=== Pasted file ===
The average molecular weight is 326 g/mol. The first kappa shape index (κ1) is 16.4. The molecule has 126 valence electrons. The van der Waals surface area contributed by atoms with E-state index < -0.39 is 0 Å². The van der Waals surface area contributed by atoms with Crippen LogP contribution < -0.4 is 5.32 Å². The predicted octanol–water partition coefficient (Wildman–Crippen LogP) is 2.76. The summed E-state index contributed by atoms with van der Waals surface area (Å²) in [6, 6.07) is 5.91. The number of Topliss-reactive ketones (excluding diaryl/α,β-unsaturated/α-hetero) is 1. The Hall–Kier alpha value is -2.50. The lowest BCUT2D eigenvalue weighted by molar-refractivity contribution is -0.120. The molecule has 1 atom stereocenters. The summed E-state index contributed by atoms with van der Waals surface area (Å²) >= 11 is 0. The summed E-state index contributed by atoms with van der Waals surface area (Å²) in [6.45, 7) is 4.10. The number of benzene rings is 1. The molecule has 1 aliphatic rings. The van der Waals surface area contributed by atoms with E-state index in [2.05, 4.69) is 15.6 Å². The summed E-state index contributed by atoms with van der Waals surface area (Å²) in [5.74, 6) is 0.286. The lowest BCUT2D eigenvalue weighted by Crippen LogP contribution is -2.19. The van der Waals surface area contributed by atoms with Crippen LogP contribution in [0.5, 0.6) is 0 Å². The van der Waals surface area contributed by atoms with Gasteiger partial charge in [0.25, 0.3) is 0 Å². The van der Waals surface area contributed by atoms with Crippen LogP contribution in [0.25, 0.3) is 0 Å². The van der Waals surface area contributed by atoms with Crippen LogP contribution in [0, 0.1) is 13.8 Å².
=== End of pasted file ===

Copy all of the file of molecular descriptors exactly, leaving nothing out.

The average molecular weight is 326 g/mol. The first kappa shape index (κ1) is 16.4. The molecule has 126 valence electrons. The van der Waals surface area contributed by atoms with E-state index < -0.39 is 0 Å². The van der Waals surface area contributed by atoms with Crippen LogP contribution < -0.4 is 5.32 Å². The predicted octanol–water partition coefficient (Wildman–Crippen LogP) is 2.76. The summed E-state index contributed by atoms with van der Waals surface area (Å²) in [6, 6.07) is 5.91. The number of Topliss-reactive ketones (excluding diaryl/α,β-unsaturated/α-hetero) is 1. The Hall–Kier alpha value is -2.50. The lowest BCUT2D eigenvalue weighted by molar-refractivity contribution is -0.120. The molecule has 1 atom stereocenters. The summed E-state index contributed by atoms with van der Waals surface area (Å²) >= 11 is 0. The summed E-state index contributed by atoms with van der Waals surface area (Å²) in [6.45, 7) is 4.10. The number of benzene rings is 1. The molecule has 1 aliphatic rings. The van der Waals surface area contributed by atoms with E-state index in [2.05, 4.69) is 15.6 Å². The summed E-state index contributed by atoms with van der Waals surface area (Å²) in [5.74, 6) is 0.286. The lowest BCUT2D eigenvalue weighted by Crippen LogP contribution is -2.19. The van der Waals surface area contributed by atoms with Crippen LogP contribution in [0.5, 0.6) is 0 Å². The van der Waals surface area contributed by atoms with Gasteiger partial charge in [0.25, 0.3) is 0 Å². The van der Waals surface area contributed by atoms with Crippen LogP contribution in [0.25, 0.3) is 0 Å². The van der Waals surface area contributed by atoms with Crippen LogP contribution in [0, 0.1) is 13.8 Å².